Even in the toughest, resource-limited campaign, if you have enough water to keep your characters alive, you can spare a drop for Ice Knife.
Great YouTube Video on 5E Ice Knife Spell
Who Has Access To Ice Knife?
Going by the book, this spell is limited to Wizards, Druids, and Sorcerers. Ice Knife is flexible and useful enough that you should definitely consider incorporating it into a homebrew class if it has an ice or frost theme. Consult with your DM and see if you can get Ice Knife into your spell list as some campaigns limit spells from the Elemental/Prince of the Apocalypse campaigns because they can be pretty overpowered.
There are also feats like the Magic Initiate Feat which allow you to learn this spell even if you aren’t one of those three classes, or the Bard’s Magical Secrets (although this spell would be a bad choice just because of the powerful spells Magical Secrets opens to the Bard) class feature.
According to the official guides, Ice Knife isn’t available to any monster. There isn’t even a monster ability that replicates its effects. Of course, this is where house rules can work against the players. Nothing is stopping your DM from adding Ice Knife to enemies that it would fit, like frost elves or yetis.
Ice Knife has a lot of potential as an antagonist spell. DMs could load up bigger cold-themed creatures with the ability to throw multiple knives to soften up a powerful party.
In this situation, the spell’s potent splash damage can pose a serious threat even to experienced players. The spell’s two-tiered damage effect greatly increases the odds that it will do some damage even if it misses its main target.
Ice Knife Misses – Now What?
If you refer back to Ice Knife’s official documentation, you can see that the thrown shard is going to explode no matter what. If you make your attack roll, the shard lands on the target and that’s where it blows up. But what about a miss?
The reasonable assumption is that Ice Knife has landed close to the target or bounced off without doing piercing damage. Maybe you struck a glancing blow, or the shard embedded itself in your target’s armor without hurting it, or it wound up striking the ground or a wall near your target. The spell’s area effect is still calculated from the target.
But keep in mind that a malicious DM could send your Ice Knife much further away! For the sake of fair play and avoiding undue complications, though, you can generally assume that Ice Knife will land within five feet of your target even if you fail your attack roll.
Ice Knife – When Is It Worth The Spell Slot?
Because of this spell’s relatively complicated damage mechanics, the amount of damage it does to a given target is highly variable. A successful ranged attack roll combined with poor resistance rolls can make Ice Knife devastating.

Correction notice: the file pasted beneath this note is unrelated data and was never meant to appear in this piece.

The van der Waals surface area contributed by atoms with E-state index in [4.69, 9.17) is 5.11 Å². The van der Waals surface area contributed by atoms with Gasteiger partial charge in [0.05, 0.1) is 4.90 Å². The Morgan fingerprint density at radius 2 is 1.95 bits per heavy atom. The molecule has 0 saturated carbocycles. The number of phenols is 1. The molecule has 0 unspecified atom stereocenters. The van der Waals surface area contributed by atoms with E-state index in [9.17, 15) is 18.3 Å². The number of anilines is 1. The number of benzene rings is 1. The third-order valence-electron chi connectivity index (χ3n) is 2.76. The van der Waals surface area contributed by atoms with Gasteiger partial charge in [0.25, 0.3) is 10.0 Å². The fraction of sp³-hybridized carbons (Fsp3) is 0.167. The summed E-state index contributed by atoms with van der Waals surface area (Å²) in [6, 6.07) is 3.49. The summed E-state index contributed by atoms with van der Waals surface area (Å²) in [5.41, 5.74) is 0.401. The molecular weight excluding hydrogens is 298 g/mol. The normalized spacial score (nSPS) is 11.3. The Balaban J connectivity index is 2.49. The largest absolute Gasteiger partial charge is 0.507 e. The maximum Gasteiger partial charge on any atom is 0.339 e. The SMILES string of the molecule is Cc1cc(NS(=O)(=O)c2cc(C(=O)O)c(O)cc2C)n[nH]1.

On the other hand, bad luck with the dice can seriously reduce its effectiveness. The wide range of variables can make Ice Knife look like a bad bet compared to 1st-level spells that deliver guaranteed damage or have clear buffing and debuffing effects.
You should weigh the benefits and drawbacks of Ice Knife depending on the combat situations you’re likely to face. If you know your party is heading into cramped quarters and is likely to face enemies with poor dexterity saves, Ice Knife can deliver reliable crowd control and do serious damage. It’s also great for “softening up” bunched-together groups of enemies at the beginning of a fight.
On the other hand, if you know you’ll be fighting in open spaces and/or against high-dexterity foes, the utility of Ice Knife drops off sharply. In conditions like these, your precious spell slots are better filled with other spells.
Ice Knife: Frequently Asked Questions
Are Knives The Only Option?
Look back again at the official stat block: Although the spell is called “Ice Knife,” the language refers to your projectile as a “shard” of ice. Practically speaking, the shape of the projectile doesn’t have any impact on how the spell works.
So you and your character are free to use your imaginations! A stylish sorcerer might pattern his shards after the steel throwing knives used by his rogue partner. On the other hand, a druid might appreciate a more natural, raw form, throwing jagged ice spikes or even razor-edged snowflakes!
If you feel like adding a cosmetic touch to Ice Knife, talk it over with your DM. Most DMs will be open to whatever unique spin you give to Ice Knife, especially if you’re not pushing to alter the mechanics of the spell.
If you want to make your ice knives fancy, consider your character’s backstory and come up with a thematically-appropriate reason for the shape you want your projectiles to take.
Does Ice Knife Work On All Opponents?
Since part of Ice Knife’s damage is elemental, you’d be correct in assuming its behavior can change when you use it against resistant or vulnerable opponents.